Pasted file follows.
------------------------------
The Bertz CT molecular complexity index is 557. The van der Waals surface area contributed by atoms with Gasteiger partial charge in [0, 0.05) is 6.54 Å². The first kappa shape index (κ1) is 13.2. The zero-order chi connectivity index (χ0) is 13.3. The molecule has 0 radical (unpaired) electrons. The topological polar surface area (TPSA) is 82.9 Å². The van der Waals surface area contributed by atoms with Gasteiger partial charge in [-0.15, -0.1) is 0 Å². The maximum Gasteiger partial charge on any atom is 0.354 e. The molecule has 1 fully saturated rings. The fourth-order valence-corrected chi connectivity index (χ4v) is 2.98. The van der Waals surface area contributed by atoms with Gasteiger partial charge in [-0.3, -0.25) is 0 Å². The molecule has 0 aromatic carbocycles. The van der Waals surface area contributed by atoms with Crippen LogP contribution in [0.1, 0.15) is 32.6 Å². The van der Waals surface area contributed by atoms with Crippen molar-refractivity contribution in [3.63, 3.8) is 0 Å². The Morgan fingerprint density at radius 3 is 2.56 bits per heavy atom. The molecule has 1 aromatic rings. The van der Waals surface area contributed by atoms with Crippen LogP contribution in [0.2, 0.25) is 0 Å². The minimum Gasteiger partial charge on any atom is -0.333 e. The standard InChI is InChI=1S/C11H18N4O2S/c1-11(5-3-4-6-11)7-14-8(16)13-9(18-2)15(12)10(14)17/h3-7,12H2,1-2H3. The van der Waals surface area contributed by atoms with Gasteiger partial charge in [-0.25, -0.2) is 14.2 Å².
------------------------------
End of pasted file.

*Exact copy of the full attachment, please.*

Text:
The Bertz CT molecular complexity index is 557. The van der Waals surface area contributed by atoms with Gasteiger partial charge in [0, 0.05) is 6.54 Å². The first kappa shape index (κ1) is 13.2. The zero-order chi connectivity index (χ0) is 13.3. The molecule has 0 radical (unpaired) electrons. The topological polar surface area (TPSA) is 82.9 Å². The van der Waals surface area contributed by atoms with Gasteiger partial charge in [-0.15, -0.1) is 0 Å². The maximum Gasteiger partial charge on any atom is 0.354 e. The molecule has 1 fully saturated rings. The fourth-order valence-corrected chi connectivity index (χ4v) is 2.98. The van der Waals surface area contributed by atoms with Gasteiger partial charge in [-0.3, -0.25) is 0 Å². The molecule has 0 aromatic carbocycles. The van der Waals surface area contributed by atoms with Crippen LogP contribution in [0.1, 0.15) is 32.6 Å². The van der Waals surface area contributed by atoms with Crippen molar-refractivity contribution in [3.63, 3.8) is 0 Å². The Morgan fingerprint density at radius 3 is 2.56 bits per heavy atom. The molecule has 1 aromatic rings. The van der Waals surface area contributed by atoms with Crippen LogP contribution in [0.2, 0.25) is 0 Å². The minimum Gasteiger partial charge on any atom is -0.333 e. The standard InChI is InChI=1S/C11H18N4O2S/c1-11(5-3-4-6-11)7-14-8(16)13-9(18-2)15(12)10(14)17/h3-7,12H2,1-2H3. The van der Waals surface area contributed by atoms with Gasteiger partial charge in [-0.25, -0.2) is 14.2 Å².